Cruz v. Deadspin Update: Deadspin Editor Loses It, Fusion Comms SVP Defends

January 25th, 2017 11:48 AM

Univision-owned Deadspin tried taking a swipe last night at U.S. Senator Ted Cruz (R-TX), and failed miserably. Hilarity ensued, Twitter lit up, and the fallout extended well into the night. Once you stop laughing, you realize that there are legitimate questions that remain unasked - and some that merit an answer.

I highly recommend that you read Newsbusters Managing Editor Curtis Houck's coverage of the initial fallout. To wit: Deadspin writer Ashley Feinberg solicited photographic verification of Ted Cruz playing basketball in response to a long Politico story about "The New Ted Cruz" that mentions, among other things, his institution of a weekly basketball game. Cruz shortly responded via twitter, with a photo of Duke player Grayson Allen (who is known to bear resemblance to Cruz) and the caption "what do I win?". This savagely funny rejoinder resulted in a barrage of "you got owned" tweets both to Feinberg and Deadspin's accounts (to her credit, Feinberg has been a good sport throughout). Deadspin then responded to Cruz with a crude suggestion that borders on cophrophilia. Cruz responds with a funny gif.

Business begins to pick up when CNN's Dylan Byers tweeted out his story on the back-and-forth (if you look at his replies you'll find that the media types let him have it). Deadspin editor Tim Marchman then decides to white-knight for Feinberg, and proceeds to unload on Byers, Cruz, and on anyone else who might think that Cruz acquitted himself well throughout. Here's a screengrab of his profane rant, which constitutes 9 of the 11 tweets currently polluting his timeline:

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It is as this point, with Feinberg's (and now Marchman's) mentions blowing up, that Fusion SVP for Communications David Ford jumps into the fray, first by justifying everything -Feinberg's initial troll, Deadspin's nasty tweet and Marchman's meltdown- as another instance of Deadspin still being Deadspin despite being acquired by Univision, and then by bristling at continued descriptions of Deadspin as "acquired by Univision".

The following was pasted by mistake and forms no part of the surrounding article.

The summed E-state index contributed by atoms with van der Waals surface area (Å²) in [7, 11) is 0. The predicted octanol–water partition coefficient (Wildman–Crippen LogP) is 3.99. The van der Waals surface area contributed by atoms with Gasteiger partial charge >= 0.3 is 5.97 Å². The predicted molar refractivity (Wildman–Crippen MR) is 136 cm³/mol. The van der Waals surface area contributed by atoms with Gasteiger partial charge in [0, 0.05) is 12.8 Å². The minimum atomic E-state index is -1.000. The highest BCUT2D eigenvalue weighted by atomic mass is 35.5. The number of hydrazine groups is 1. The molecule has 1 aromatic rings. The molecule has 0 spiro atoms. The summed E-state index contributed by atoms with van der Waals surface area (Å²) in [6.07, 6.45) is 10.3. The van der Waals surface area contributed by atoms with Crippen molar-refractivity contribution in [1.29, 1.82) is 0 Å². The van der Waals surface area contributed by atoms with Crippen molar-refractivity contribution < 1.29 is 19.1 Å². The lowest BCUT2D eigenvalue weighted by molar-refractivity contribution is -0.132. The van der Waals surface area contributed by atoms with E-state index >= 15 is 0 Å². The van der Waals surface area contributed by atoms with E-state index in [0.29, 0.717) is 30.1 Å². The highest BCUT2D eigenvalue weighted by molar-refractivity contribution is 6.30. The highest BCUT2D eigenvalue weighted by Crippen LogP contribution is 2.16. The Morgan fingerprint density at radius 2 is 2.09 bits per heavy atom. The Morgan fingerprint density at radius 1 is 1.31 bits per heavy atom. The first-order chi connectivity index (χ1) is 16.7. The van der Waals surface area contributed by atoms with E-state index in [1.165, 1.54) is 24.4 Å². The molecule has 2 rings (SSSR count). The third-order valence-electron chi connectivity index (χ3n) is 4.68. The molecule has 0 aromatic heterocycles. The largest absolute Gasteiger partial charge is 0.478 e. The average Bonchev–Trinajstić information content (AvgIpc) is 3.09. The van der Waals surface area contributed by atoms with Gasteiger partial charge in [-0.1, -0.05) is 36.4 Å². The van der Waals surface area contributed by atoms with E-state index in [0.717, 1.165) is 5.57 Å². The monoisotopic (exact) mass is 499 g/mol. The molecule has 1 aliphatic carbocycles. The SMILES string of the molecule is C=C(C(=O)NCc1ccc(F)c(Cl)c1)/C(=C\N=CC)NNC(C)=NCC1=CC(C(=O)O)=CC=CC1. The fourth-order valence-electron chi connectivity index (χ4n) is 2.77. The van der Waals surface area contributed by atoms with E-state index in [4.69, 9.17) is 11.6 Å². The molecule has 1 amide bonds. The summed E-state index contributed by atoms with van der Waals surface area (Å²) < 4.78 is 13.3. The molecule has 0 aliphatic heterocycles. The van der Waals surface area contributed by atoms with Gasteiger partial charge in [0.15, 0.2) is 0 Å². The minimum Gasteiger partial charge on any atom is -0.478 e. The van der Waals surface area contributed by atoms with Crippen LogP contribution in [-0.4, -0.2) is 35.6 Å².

It is Ford's boss, Univision and Televisa content czar Isaac Lee, who looked at what was left of the Gawker Media Group after the Hulk Hogan (and Peter Thiel) lawsuit and decided that $135 million dollars was a reasonable amount of money to pay for the acquisition of a ready-made digital audience (with which to hopefully offset crashing ratings), potential labor headaches, and the ever-present risk of Univision (and now Televisa) getting Hulk Hoganned at some indeterminate point in the future. As a result, one of the terms and conditions of existence for what is now known as the Gizmodo Media Group (and for Fusion, for that matter) is the branding of its collective forehead with a giant four-colored "U". Such is life.

It is only natural that Deadspin's crassness towards conservatives should be celebrated at Corporate. For all of Isaac Lee's blather about representing the "Rising American Mainstream" and championing a "fairer, better, and more diverse America", it is clear that there is no room for diversity of thought. This incident is yet further evidence of that special contempt held by liberals for minority conservatives.

Exit question: Now that he's putting more of Emilio Azcárraga's money at risk - are these the same professional standards that Isaac Lee and crew will bring to Televisa?